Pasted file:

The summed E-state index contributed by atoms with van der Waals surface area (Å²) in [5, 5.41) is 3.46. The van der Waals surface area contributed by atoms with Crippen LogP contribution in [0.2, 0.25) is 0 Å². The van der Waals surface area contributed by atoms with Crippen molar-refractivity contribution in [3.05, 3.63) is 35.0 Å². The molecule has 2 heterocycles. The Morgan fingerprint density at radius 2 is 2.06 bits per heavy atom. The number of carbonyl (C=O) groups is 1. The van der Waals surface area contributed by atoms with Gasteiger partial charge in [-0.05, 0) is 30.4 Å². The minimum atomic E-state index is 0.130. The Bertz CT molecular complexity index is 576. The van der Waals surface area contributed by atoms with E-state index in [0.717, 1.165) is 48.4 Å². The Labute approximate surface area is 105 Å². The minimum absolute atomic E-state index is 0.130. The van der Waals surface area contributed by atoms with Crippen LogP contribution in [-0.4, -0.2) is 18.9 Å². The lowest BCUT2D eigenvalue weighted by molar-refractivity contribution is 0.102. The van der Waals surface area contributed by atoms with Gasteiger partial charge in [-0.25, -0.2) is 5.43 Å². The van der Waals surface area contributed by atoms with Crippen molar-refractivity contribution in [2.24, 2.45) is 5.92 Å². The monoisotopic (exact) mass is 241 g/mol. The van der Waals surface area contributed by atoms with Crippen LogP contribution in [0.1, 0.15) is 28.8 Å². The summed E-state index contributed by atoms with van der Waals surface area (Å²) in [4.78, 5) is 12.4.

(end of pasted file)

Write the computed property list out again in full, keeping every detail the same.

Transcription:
The summed E-state index contributed by atoms with van der Waals surface area (Å²) in [5, 5.41) is 3.46. The van der Waals surface area contributed by atoms with Crippen LogP contribution in [0.2, 0.25) is 0 Å². The van der Waals surface area contributed by atoms with Crippen molar-refractivity contribution in [3.05, 3.63) is 35.0 Å². The molecule has 2 heterocycles. The Morgan fingerprint density at radius 2 is 2.06 bits per heavy atom. The number of carbonyl (C=O) groups is 1. The van der Waals surface area contributed by atoms with Gasteiger partial charge in [-0.05, 0) is 30.4 Å². The minimum atomic E-state index is 0.130. The Bertz CT molecular complexity index is 576. The van der Waals surface area contributed by atoms with E-state index in [0.717, 1.165) is 48.4 Å². The Labute approximate surface area is 105 Å². The minimum absolute atomic E-state index is 0.130. The van der Waals surface area contributed by atoms with Crippen LogP contribution in [-0.4, -0.2) is 18.9 Å². The lowest BCUT2D eigenvalue weighted by molar-refractivity contribution is 0.102. The van der Waals surface area contributed by atoms with Gasteiger partial charge in [-0.25, -0.2) is 5.43 Å². The van der Waals surface area contributed by atoms with Crippen molar-refractivity contribution in [2.24, 2.45) is 5.92 Å². The monoisotopic (exact) mass is 241 g/mol. The van der Waals surface area contributed by atoms with Crippen LogP contribution in [0.1, 0.15) is 28.8 Å². The summed E-state index contributed by atoms with van der Waals surface area (Å²) in [4.78, 5) is 12.4.